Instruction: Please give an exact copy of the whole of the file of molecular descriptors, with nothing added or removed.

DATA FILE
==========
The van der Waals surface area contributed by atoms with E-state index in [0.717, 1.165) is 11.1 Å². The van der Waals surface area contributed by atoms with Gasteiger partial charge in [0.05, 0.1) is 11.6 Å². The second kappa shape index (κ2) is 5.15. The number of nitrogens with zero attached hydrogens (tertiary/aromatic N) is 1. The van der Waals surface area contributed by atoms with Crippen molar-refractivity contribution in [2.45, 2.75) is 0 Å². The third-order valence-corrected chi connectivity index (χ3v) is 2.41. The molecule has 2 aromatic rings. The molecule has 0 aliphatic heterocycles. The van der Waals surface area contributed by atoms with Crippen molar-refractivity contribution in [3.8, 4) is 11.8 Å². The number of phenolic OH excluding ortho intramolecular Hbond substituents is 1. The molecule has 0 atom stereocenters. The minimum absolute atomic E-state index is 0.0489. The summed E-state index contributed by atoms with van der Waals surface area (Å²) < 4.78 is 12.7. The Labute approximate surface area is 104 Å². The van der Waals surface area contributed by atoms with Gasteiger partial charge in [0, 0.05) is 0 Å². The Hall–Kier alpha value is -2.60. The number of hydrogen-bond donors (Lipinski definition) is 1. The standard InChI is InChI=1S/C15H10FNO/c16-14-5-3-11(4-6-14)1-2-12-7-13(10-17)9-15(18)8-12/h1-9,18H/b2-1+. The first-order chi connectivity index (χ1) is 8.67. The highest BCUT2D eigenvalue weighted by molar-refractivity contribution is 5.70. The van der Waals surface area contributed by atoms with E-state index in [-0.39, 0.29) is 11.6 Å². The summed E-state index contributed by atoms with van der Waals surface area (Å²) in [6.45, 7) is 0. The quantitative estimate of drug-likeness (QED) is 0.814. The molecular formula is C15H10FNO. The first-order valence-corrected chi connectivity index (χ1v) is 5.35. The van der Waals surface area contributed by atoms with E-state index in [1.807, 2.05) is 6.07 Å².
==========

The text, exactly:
The van der Waals surface area contributed by atoms with E-state index in [0.717, 1.165) is 11.1 Å². The van der Waals surface area contributed by atoms with Gasteiger partial charge in [0.05, 0.1) is 11.6 Å². The second kappa shape index (κ2) is 5.15. The number of nitrogens with zero attached hydrogens (tertiary/aromatic N) is 1. The van der Waals surface area contributed by atoms with Crippen molar-refractivity contribution in [2.45, 2.75) is 0 Å². The third-order valence-corrected chi connectivity index (χ3v) is 2.41. The molecule has 2 aromatic rings. The molecule has 0 aliphatic heterocycles. The van der Waals surface area contributed by atoms with Crippen molar-refractivity contribution in [3.8, 4) is 11.8 Å². The number of phenolic OH excluding ortho intramolecular Hbond substituents is 1. The molecule has 0 atom stereocenters. The minimum absolute atomic E-state index is 0.0489. The summed E-state index contributed by atoms with van der Waals surface area (Å²) < 4.78 is 12.7. The Labute approximate surface area is 104 Å². The van der Waals surface area contributed by atoms with Gasteiger partial charge in [0, 0.05) is 0 Å². The Hall–Kier alpha value is -2.60. The number of hydrogen-bond donors (Lipinski definition) is 1. The standard InChI is InChI=1S/C15H10FNO/c16-14-5-3-11(4-6-14)1-2-12-7-13(10-17)9-15(18)8-12/h1-9,18H/b2-1+. The first-order chi connectivity index (χ1) is 8.67. The highest BCUT2D eigenvalue weighted by molar-refractivity contribution is 5.70. The van der Waals surface area contributed by atoms with E-state index in [-0.39, 0.29) is 11.6 Å². The summed E-state index contributed by atoms with van der Waals surface area (Å²) in [6.45, 7) is 0. The quantitative estimate of drug-likeness (QED) is 0.814. The molecular formula is C15H10FNO. The first-order valence-corrected chi connectivity index (χ1v) is 5.35. The van der Waals surface area contributed by atoms with E-state index in [1.807, 2.05) is 6.07 Å².